Advisory Board

Dr. Roger Brent

Roger Brent’s recent translation from professorial grey eminence to blogosphere came via Biowar for Dummies: How hard is it to build your own weapon of mass destruction? We take a crash course in supervirus engineering to find out. This article began after Roger sent the author, Paul Boutin, an unpublished paper in which he wrote that genetically engineered bioweapons developed by small teams are a bigger threat than suitcase nukes. Roger is one of a growing number of researchers who believe that a bioterrorist wouldn’t need a team of virologists and state funding. He says “advances in DNA-hacking technology have reached the point where an evil lab assistant with the right resources could do the job.”
 
Dr. Roger Brent is Director and President of The Molecular Sciences Institute (MSI), Director of the Center for Genomic Experimentation and Computation, and Adjunct Professor at UC San Francisco. He was previously Professor at the Harvard Medical School Department of Genetics and is one of the founders of Current Protocols in Molecular Biology. He has been a senior scholar of the Ellison Foundation and his work on protein interaction methods has been recognized with a Gabbaye prize for biological technology.
 
The Molecular Sciences Institute is an independent, nonprofit genomic research laboratory that combines genomic experimentation and computer modeling. The mission of MSI is to predict the behavior of cells and organisms in response to defined genetic and environmental changes. Progress toward this goal increases our understanding of biological systems and, if work is successful, may catalyze radical changes in how diseases are understood and treated.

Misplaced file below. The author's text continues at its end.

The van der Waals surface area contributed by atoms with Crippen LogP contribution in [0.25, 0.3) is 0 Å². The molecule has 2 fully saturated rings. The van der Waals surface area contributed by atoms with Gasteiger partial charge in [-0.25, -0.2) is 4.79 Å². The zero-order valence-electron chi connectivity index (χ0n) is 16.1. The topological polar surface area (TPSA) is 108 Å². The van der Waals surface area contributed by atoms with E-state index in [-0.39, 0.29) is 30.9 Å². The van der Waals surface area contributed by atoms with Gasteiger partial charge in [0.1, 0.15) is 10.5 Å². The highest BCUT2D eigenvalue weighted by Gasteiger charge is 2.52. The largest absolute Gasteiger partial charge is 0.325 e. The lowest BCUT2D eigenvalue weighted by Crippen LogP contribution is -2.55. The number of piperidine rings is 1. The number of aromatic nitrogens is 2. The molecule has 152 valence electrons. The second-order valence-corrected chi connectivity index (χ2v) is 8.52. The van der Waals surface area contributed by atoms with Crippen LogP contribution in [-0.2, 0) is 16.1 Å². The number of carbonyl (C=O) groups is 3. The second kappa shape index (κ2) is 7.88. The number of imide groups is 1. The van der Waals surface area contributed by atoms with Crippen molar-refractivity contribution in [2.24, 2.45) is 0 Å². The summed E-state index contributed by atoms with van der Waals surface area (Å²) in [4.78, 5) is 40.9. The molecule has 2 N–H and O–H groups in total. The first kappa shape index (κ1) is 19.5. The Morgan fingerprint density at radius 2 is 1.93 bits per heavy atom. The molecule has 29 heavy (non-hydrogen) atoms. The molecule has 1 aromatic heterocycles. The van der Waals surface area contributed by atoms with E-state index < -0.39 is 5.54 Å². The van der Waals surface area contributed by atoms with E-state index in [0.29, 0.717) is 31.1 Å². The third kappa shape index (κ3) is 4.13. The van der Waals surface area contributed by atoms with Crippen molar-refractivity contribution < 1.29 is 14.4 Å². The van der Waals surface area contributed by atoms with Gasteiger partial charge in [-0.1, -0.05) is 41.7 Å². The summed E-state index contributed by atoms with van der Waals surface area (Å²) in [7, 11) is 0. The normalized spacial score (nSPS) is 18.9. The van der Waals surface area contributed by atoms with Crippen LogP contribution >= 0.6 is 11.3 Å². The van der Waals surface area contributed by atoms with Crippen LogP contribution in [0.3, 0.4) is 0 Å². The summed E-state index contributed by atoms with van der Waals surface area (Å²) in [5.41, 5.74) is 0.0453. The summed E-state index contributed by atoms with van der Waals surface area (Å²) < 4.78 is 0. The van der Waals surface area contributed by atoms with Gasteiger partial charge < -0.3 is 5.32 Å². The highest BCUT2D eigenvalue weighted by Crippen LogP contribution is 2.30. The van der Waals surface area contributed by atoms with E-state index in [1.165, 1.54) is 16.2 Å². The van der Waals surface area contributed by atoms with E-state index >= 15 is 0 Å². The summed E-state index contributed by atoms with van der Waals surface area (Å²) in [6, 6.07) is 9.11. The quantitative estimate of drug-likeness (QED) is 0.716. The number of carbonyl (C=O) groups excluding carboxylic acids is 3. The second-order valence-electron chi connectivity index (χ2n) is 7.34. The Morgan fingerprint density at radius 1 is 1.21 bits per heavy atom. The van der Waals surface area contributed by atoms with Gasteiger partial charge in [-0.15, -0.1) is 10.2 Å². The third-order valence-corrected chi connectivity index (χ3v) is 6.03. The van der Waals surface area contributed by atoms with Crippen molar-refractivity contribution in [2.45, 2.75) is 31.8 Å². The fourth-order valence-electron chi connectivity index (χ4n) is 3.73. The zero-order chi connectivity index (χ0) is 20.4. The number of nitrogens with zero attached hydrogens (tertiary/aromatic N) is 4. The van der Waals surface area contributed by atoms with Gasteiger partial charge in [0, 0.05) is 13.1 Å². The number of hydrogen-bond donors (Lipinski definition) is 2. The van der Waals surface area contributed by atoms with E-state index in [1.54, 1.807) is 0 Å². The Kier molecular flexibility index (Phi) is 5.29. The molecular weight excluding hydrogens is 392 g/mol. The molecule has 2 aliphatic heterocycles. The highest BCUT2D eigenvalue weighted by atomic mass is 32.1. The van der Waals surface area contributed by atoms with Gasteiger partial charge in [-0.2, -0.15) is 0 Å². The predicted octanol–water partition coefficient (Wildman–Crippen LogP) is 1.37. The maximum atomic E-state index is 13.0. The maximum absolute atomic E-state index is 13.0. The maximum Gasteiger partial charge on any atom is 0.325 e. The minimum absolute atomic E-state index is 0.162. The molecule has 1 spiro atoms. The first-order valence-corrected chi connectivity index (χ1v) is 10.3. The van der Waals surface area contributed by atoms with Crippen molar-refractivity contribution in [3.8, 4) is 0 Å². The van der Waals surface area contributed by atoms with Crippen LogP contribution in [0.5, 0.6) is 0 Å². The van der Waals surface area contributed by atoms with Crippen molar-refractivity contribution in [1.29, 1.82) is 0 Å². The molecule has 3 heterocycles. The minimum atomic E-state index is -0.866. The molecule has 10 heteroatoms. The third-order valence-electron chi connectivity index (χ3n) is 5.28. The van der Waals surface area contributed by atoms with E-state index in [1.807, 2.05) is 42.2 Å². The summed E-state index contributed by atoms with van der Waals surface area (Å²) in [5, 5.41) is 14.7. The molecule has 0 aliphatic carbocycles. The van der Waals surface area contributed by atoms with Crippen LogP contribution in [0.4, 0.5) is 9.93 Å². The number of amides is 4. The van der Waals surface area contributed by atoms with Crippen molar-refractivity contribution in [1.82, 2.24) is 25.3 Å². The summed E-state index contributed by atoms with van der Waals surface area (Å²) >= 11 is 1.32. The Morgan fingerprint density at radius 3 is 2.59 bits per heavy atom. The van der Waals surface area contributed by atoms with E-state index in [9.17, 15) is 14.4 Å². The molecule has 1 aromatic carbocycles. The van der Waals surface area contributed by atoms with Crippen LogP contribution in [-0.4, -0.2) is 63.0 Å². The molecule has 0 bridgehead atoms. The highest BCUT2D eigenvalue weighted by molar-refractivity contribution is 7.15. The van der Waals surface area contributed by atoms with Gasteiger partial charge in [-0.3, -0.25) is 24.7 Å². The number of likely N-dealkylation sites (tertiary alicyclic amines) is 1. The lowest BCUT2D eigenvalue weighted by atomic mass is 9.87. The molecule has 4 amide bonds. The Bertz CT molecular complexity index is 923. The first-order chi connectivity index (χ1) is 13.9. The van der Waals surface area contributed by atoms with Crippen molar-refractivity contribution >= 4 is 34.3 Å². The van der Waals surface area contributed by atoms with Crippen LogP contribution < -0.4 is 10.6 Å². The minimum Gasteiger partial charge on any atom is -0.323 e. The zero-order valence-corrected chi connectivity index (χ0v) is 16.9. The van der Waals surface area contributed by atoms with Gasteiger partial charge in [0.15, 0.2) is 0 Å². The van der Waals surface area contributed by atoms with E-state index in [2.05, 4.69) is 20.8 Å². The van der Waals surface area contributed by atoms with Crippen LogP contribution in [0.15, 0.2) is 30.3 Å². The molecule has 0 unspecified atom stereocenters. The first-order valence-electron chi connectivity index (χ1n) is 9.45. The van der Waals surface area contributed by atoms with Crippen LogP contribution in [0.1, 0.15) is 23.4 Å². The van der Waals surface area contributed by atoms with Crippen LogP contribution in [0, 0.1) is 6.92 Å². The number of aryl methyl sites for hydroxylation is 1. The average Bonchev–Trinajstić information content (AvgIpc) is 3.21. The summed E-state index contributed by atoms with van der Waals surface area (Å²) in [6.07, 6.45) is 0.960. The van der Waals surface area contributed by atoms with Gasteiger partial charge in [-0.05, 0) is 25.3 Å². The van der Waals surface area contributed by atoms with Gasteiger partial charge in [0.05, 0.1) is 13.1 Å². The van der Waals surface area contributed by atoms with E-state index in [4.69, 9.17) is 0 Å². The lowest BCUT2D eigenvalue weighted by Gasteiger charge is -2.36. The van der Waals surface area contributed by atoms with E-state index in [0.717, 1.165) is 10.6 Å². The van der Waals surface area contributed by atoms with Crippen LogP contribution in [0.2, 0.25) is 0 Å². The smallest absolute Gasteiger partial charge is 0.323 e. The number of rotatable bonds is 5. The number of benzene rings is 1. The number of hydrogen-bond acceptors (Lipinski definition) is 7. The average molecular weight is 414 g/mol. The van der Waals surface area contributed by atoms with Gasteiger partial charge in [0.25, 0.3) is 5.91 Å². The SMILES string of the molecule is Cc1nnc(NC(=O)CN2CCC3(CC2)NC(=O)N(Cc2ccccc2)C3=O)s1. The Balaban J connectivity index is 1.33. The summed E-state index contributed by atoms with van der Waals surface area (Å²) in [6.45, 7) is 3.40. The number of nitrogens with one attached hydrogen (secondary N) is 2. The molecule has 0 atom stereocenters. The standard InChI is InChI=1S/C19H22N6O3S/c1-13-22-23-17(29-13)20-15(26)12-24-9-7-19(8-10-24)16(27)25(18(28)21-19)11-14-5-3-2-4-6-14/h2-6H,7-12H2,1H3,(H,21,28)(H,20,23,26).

Roger’s main work is the Alpha project, a multidisciplinary genomic research project that attempts to gain a greater understanding of quantitative biological function by deep study of a cellular information processing pathway. Representative recent publications include Can computers help explain biology? in Nature magazine, Regulated cell-to-cell variation in a cell fate decision system in Nature magazine, Using protein-DNA chimeras to detect and count small number of molecules in Nature Methods, Automatic generation of cellular reaction networks with Moleculizer 1.0 in Nature Biotechnology, A partnership between biology and engineering in Nature Biotechnology, Cyclin D3 activates Caspase 2, connecting cell proliferation with cell death in Proceedings of the National Academy of Sciences of the United States of America (PNAS), Current Protocols in Molecular Biology, and Short Protocols in Molecular Biology, 4th Edition.
 
Roger earned a BA in Computer Science and Mathematics from the University of Southern Mississippi in 1973, where he worked at applying AI techniques to protein folding and earned a Ph.D. in Biochemistry and Molecular Biology from Harvard University in 1982. He is an inventor on 12 issued and several pending US Patents.
 
Read his testimony to the US House Homeland Security Committee Subcommittee on Prevention of Nuclear and Biological Attack!